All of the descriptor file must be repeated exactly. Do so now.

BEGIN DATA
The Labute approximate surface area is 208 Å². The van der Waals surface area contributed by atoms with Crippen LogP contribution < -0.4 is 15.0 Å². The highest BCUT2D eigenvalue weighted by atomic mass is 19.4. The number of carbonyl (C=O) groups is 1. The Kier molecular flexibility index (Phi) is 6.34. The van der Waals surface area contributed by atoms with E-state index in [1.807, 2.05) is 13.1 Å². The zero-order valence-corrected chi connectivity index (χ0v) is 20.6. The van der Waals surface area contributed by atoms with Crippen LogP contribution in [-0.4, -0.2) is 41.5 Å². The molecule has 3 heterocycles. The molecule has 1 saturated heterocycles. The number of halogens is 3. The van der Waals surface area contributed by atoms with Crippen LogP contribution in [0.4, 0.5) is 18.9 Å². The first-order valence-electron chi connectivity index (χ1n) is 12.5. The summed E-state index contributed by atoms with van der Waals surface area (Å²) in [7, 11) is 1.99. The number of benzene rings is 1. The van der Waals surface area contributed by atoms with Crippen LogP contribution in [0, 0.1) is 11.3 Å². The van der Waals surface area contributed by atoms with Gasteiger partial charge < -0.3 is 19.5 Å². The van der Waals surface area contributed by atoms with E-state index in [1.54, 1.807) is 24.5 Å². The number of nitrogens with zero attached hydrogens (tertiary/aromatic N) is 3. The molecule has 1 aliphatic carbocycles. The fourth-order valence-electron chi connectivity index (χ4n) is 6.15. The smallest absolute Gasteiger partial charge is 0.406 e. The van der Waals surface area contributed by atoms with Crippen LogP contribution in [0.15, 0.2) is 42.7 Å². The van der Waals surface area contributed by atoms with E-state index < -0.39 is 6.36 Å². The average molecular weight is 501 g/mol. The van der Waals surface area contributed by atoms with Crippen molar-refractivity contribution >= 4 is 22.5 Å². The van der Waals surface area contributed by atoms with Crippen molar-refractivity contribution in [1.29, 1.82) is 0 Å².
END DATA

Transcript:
The Labute approximate surface area is 208 Å². The van der Waals surface area contributed by atoms with Crippen LogP contribution < -0.4 is 15.0 Å². The highest BCUT2D eigenvalue weighted by atomic mass is 19.4. The number of carbonyl (C=O) groups is 1. The Kier molecular flexibility index (Phi) is 6.34. The van der Waals surface area contributed by atoms with E-state index in [1.807, 2.05) is 13.1 Å². The zero-order valence-corrected chi connectivity index (χ0v) is 20.6. The van der Waals surface area contributed by atoms with Crippen LogP contribution in [-0.4, -0.2) is 41.5 Å². The molecule has 3 heterocycles. The molecule has 1 saturated heterocycles. The number of halogens is 3. The van der Waals surface area contributed by atoms with Crippen LogP contribution in [0.4, 0.5) is 18.9 Å². The first-order valence-electron chi connectivity index (χ1n) is 12.5. The summed E-state index contributed by atoms with van der Waals surface area (Å²) in [7, 11) is 1.99. The number of benzene rings is 1. The van der Waals surface area contributed by atoms with Crippen LogP contribution in [0, 0.1) is 11.3 Å². The van der Waals surface area contributed by atoms with Gasteiger partial charge < -0.3 is 19.5 Å². The van der Waals surface area contributed by atoms with E-state index in [1.54, 1.807) is 24.5 Å². The number of nitrogens with zero attached hydrogens (tertiary/aromatic N) is 3. The molecule has 1 aliphatic carbocycles. The fourth-order valence-electron chi connectivity index (χ4n) is 6.15. The smallest absolute Gasteiger partial charge is 0.406 e. The van der Waals surface area contributed by atoms with Crippen LogP contribution in [0.15, 0.2) is 42.7 Å². The van der Waals surface area contributed by atoms with E-state index < -0.39 is 6.36 Å². The average molecular weight is 501 g/mol. The van der Waals surface area contributed by atoms with Crippen molar-refractivity contribution >= 4 is 22.5 Å². The van der Waals surface area contributed by atoms with Crippen molar-refractivity contribution in [1.29, 1.82) is 0 Å².